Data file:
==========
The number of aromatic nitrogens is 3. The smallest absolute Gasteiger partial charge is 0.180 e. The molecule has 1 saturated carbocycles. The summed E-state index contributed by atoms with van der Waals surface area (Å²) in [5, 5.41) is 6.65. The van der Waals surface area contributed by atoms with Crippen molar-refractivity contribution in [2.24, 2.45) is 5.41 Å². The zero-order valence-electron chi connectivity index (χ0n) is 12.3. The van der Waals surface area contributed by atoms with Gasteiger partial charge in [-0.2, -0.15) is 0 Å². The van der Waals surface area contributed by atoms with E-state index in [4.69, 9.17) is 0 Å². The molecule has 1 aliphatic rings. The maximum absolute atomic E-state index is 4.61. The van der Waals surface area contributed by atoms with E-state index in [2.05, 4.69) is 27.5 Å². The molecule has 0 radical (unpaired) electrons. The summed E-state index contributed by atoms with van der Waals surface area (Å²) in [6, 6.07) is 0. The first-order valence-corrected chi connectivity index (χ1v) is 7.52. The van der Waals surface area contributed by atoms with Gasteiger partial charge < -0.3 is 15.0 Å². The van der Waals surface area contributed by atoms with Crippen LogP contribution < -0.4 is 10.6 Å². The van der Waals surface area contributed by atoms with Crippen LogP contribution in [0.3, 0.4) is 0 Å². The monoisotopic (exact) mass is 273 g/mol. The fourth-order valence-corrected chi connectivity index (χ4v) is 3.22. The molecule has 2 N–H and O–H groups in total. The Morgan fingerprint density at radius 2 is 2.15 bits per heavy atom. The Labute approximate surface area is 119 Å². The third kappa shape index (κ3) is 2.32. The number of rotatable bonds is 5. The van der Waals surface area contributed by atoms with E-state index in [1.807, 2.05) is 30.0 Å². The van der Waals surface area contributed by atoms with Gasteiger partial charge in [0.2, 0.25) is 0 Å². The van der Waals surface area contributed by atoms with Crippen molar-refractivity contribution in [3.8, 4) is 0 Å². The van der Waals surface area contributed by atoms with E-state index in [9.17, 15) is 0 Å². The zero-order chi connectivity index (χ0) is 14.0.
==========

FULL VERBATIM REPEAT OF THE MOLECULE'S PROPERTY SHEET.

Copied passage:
The number of aromatic nitrogens is 3. The smallest absolute Gasteiger partial charge is 0.180 e. The molecule has 1 saturated carbocycles. The summed E-state index contributed by atoms with van der Waals surface area (Å²) in [5, 5.41) is 6.65. The van der Waals surface area contributed by atoms with Crippen molar-refractivity contribution in [2.24, 2.45) is 5.41 Å². The zero-order valence-electron chi connectivity index (χ0n) is 12.3. The van der Waals surface area contributed by atoms with Gasteiger partial charge in [-0.2, -0.15) is 0 Å². The van der Waals surface area contributed by atoms with E-state index in [4.69, 9.17) is 0 Å². The molecule has 1 aliphatic rings. The maximum absolute atomic E-state index is 4.61. The van der Waals surface area contributed by atoms with E-state index in [2.05, 4.69) is 27.5 Å². The molecule has 0 radical (unpaired) electrons. The summed E-state index contributed by atoms with van der Waals surface area (Å²) in [6, 6.07) is 0. The first-order valence-corrected chi connectivity index (χ1v) is 7.52. The van der Waals surface area contributed by atoms with Gasteiger partial charge < -0.3 is 15.0 Å². The van der Waals surface area contributed by atoms with Crippen LogP contribution < -0.4 is 10.6 Å². The van der Waals surface area contributed by atoms with Crippen LogP contribution in [0.3, 0.4) is 0 Å². The monoisotopic (exact) mass is 273 g/mol. The fourth-order valence-corrected chi connectivity index (χ4v) is 3.22. The molecule has 2 N–H and O–H groups in total. The Morgan fingerprint density at radius 2 is 2.15 bits per heavy atom. The Labute approximate surface area is 119 Å². The third kappa shape index (κ3) is 2.32. The number of rotatable bonds is 5. The van der Waals surface area contributed by atoms with E-state index in [1.807, 2.05) is 30.0 Å². The van der Waals surface area contributed by atoms with Gasteiger partial charge in [0.2, 0.25) is 0 Å². The van der Waals surface area contributed by atoms with Crippen molar-refractivity contribution in [3.8, 4) is 0 Å². The van der Waals surface area contributed by atoms with E-state index in [9.17, 15) is 0 Å². The zero-order chi connectivity index (χ0) is 14.0.